ted on the outside of a ball. Fortunately, fuller heads prevailed, sparing us the task of counting dimples and determining their depth, size, edge defi ni- tion, etc. This is the type of thinking that results when nontechnical minds try to govern a technical issue; without intelligent inter- vention, chaos might have ensued, and the standards black hole we are approach- ing would have long since swallowed us up.
They argued that it should be a permitted variation for those who may have physi- cal problems that would not allow them to putt in a traditional style, questioned why the USGA should limit individual technique and stifl e innovation, and cited the history and tradition of the croquet style of putting as well as the effect that this rules change would have on professionals and the club sales. However, in an unconscious echo of the
In the mid 1960s, manufacturers generally introduced new club models every fi ve years. There was very little difference in their products, since every club maker had the same factory equipment and the differences in club design were more aesthetic than performance-based.
Sometimes all it takes to
create a new rule is one cre- ative or desperate individ- ual. In 1967, frustrated by his putting yips, Sam Snead unveiled his “squat shot” stroke and used it to win the Senior PGA Champi- onship. Snead insisted he could putt better by facing the hole directly, so he stood behind the ball, gripped the putter with one hand at the top and another far down the shaft, and pulled it back and through as in a croquet shot. According to the annual
report of the Implements and Ball Committee in 1967, the croquet style had been “long approved.” Even so, Snead’s efforts triggered a fi erce debate. There were strong advocates for the style, with the President of the USGA at the time as well as a former President, an ex-Senator, and two pre- vious Captains of the R&A being croquet-style putters.
R&A’s debate over center- shafted clubs, the Executive Director, Joseph Dey, Jr., and the Executive Com- mittee felt that they had to “preserve golf as golf ” and “prevent it being modifi ed into another game.” So, in 1968 the Rules
of Golf prohibited strad- dling the line of putt. At the same time, a restriction was placed on the lie angle of the putter, requiring that the putter shaft diverge from the vertical by at least 10 degrees (Appendix II-1, d(i)). The latter of the two changes strikes me as a good way to handle the situation: rather than ban- ning a technique or method, which then must be defi ned with potentially unforesee- able consequences, insert a simple specifi cation that makes the improper tech- nique impossible or at least very awkward. (The USGA later had to add a clarifi - cation that it was OK to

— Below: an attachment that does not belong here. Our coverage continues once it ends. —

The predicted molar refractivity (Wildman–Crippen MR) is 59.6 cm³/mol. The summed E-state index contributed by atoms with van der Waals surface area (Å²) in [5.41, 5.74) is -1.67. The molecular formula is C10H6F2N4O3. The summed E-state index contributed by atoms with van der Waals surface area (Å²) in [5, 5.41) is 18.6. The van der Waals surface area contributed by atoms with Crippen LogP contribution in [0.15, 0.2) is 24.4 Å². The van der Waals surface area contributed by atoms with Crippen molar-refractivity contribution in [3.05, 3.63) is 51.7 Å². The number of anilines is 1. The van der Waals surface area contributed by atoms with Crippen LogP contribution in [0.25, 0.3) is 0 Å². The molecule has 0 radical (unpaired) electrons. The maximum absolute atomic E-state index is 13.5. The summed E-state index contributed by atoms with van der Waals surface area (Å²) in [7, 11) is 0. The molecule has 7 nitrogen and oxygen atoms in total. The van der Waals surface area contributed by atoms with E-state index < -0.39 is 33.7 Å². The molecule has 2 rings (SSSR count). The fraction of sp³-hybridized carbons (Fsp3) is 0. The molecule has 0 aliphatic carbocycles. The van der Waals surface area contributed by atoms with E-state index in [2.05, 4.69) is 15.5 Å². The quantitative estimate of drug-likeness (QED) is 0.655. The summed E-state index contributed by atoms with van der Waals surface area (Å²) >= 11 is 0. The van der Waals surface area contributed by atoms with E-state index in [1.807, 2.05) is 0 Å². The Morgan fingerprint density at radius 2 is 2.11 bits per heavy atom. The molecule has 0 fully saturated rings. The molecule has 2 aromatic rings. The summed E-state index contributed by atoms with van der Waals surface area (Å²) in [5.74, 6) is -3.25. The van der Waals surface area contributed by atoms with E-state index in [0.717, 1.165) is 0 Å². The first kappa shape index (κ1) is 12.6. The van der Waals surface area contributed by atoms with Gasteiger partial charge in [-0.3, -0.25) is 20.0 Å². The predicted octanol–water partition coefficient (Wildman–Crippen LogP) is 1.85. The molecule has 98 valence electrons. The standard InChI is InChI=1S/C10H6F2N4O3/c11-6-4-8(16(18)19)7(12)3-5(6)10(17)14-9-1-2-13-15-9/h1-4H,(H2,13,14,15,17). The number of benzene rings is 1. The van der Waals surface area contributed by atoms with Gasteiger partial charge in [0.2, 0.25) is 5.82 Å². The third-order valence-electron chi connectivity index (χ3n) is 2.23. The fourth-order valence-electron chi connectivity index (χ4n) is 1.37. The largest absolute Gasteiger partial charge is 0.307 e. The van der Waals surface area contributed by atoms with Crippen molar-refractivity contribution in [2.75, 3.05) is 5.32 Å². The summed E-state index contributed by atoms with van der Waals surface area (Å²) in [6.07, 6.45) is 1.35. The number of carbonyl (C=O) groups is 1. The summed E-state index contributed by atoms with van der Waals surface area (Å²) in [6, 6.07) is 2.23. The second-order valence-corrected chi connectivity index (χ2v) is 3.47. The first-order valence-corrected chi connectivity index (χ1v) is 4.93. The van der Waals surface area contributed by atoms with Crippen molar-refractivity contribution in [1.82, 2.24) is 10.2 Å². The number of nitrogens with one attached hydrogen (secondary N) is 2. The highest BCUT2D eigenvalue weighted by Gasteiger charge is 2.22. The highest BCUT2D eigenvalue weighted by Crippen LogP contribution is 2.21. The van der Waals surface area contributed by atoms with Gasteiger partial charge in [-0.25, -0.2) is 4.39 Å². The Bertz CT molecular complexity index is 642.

straddle the line of a tap-in if doing so to avoid stepping in another player’s line—an unforeseen complication.) Snead adapted by switching to a side-saddle style, stand- ing beside the ball with both feet facing the hole and gripping the club as he had in the croquet style. He won two more Senior PGA Championships using this method of putting. The side-saddle putting
style helped golfers who had developed the “yips,” but it called for an awk- ward stance that put a lot of strain on the back. For this reason, the long putter made its entrance into the game, enabling the player to gain the benefi t of pivot- ing the putter off a fi xed point (the anchored upper hand) without having to bend over as though tying his shoe. We gave serious con-
sideration to declaring the long putter to be noncon- forming, using the “tra- ditional and customary” clause as justifi cation and the ban on croquet-style putting as precedent. The I&B committee discussed it in detail at a meeting in Atlanta in 1989, shortly af- ter the Ping grooves lawsuit was fi led, also shortly after Orville Moody’s victory in the Senior Open with a long putter. Moody ex- pressed his concern about rumors that the putter might be banned; so did club manufacturers, their “expression” including vague whispers about a possible lawsuit. With the sound of recent litigation still pinging in their ears, the Execu- tive Committee decided to declare the long putter to be
conforming, contrary to my recommendation. As this example demonstrates, an increasingly important po- litical thread is the relation- ship between the USGA and the equipment makers. In the early days, manufacturers of golf equip- ment were generally small businesses with a famous golfer or club maker as the founder or one of the partners. Their importance derived more from the quality of their workman- ship than from their size. As mass production became possible and acceptable, the companies began to grow; the introduction of steel